Casas—Spanish or Portuguese for “houses”—is the perfect surname for the São Paulo–and New York–based architect Arthur Casas, who in the past 35 years has designed distinctive contemporary residences all over the world. The newest one is in the unspoiled Brazilian beach town Praia da Baleia, São Sebastião, some 90 miles outside São Paulo.
One long side of the rectangular house faces a private street (top); the living space opens up at the northeast corner (above). Photo © Leonaro Finotti, click to enlarge.
Its unique challenge was its extremely narrow site. “How was I going to put a dwelling and its extensive program in a not very large plot, with only 45 feet facing the sea?” he asks—the house was to be 10,000 square feet on 12,500 square feet of land. Rather than building up, Casas turned to his signature move: extreme, low-slung horizontality. “The horizontal shape is part of Brazilian modern architecture,” he says. The short side of the rectilinear volume facing the Atlantic has direct access to the beach. On one of the long sides is a private street, on the other, a wall of lush vegetation.
The two-story, seven-bedroom concrete-framed house is a sleek minimalist form. A third level, underground, required double walls to contain the sandy terrain. The facades are clad with small beige bricks made of concrete.
“I tried to use the color of the sand as the basis of the palette, internally and externally,” Casas says. “My intention was to create an amalgam between the sea and the building.” While on the second floor the bricks are stacked horizontally, below they are set vertically, with triangular indentations to create shadows and texture.
Casas’s clients are a couple who wanted a weekend house for themselves and four sons. The upper floor has four bedrooms and a main bedroom suite with a direct view to the sea. The below-ground floor has two guest suites, a game room, and a spa. Openings in the gardens on both the eastern and western sides allow natural light to penetrate the game room and suites.
The short end of the rectangle opens up to the sea. Photo © Leonaro Finotti
The open-plan main floor is the showstopper. With its 10-foot ceiling and equally tall sliding glass walls on the north (facing the ocean) and west sides, the occupants are plunged into nature. “With this visual permeability,” Casas says, “both beach and landscaping seem to penetrate the interior.”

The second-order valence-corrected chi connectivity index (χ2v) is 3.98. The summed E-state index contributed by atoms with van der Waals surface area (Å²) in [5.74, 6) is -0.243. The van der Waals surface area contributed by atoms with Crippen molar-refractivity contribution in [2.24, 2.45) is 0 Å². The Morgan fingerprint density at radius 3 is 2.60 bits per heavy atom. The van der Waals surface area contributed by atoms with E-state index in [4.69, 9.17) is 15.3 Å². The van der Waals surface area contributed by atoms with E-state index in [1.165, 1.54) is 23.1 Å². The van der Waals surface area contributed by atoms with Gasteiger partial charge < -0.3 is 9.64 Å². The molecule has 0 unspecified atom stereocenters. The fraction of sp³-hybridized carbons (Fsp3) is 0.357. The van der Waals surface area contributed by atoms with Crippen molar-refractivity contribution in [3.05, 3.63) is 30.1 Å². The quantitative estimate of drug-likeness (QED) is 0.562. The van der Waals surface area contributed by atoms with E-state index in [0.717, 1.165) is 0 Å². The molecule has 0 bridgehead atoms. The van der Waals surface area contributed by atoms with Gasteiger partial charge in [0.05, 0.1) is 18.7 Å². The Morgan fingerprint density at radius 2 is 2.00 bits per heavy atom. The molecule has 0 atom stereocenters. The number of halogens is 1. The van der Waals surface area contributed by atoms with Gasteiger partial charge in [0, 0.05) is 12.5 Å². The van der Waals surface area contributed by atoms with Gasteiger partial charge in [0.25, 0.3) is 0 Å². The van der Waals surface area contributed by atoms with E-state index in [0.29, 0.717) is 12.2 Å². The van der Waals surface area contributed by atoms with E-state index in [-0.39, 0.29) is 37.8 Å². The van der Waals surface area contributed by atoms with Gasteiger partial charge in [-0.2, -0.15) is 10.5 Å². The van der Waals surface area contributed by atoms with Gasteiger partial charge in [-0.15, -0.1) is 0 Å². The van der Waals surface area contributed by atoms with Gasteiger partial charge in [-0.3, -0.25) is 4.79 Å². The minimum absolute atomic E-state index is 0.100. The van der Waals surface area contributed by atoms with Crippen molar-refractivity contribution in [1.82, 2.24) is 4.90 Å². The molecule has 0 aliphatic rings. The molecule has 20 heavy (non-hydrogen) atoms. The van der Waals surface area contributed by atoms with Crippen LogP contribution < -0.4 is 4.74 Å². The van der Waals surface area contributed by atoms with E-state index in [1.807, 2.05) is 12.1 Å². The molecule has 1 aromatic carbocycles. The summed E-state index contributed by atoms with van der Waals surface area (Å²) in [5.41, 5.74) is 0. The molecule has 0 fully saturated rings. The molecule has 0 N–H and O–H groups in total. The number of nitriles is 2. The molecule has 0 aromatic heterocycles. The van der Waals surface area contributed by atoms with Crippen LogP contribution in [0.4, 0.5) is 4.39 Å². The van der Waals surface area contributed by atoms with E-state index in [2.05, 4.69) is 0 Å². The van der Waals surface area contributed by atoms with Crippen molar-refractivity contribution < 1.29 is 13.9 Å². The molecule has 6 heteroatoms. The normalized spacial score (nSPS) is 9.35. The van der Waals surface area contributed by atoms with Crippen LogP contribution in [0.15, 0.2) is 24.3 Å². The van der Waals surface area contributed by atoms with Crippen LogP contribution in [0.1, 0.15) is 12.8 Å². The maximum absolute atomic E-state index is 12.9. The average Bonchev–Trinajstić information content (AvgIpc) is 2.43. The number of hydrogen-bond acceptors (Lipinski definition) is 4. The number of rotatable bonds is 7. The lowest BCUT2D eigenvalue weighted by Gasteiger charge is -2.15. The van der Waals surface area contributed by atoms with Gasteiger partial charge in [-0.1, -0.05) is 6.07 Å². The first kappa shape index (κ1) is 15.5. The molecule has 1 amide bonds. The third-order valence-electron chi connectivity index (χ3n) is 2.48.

The long, open space has four seating and two dining areas for entertaining. In the center, a rectangular opening, cut into the ceiling, extends 22 feet through the second level to a skylight. The luminosity of this vertical shaft of space, Casas notes, dramatically opens up the horizontal volume.
A round concrete pillar in the northeast corner supports a concrete-framed pergola by the pool as well as the floor slab for the master suite. An inverted, prestressed-concrete beam on the west edge, outside the sons’ rooms, serves as the guard rail for the second-floor corridor.
The central living area is illuminated by a double-height skylight (1). Cables edge the stair (2). Photos © Leonaro Finotti
The range of materials is purposely limited. Floors are pale Montdore limestone. The ceiling of the living room is oak, as is the dramatic stair edged with vertical metal cables that extend through the three floors. Accoya, a local, sustainable, weather-resistant wood is used for doors and louvers.
The pandemic has changed Casas’s thinking about architecture: “People value their house for relationships and physical health. Since families are spending more time together, the interior design, landscape design, and architecture need to stand out.”
Personnel in architect's firm who should receive special credit:
Team: Eduardo Mikowski, Gabriel Ranieri, Rafael Palombo, Claire Dayan, Victória Chaves, Alexandra Kayat, Ana Beatriz Braga, Camilla Dall’Oca
Studio Arthur Casas
Stone Flooring and Countertops:
Pedras Bellas Artes
Wood Lining, Deck and Façade:
Awnings and Curtains: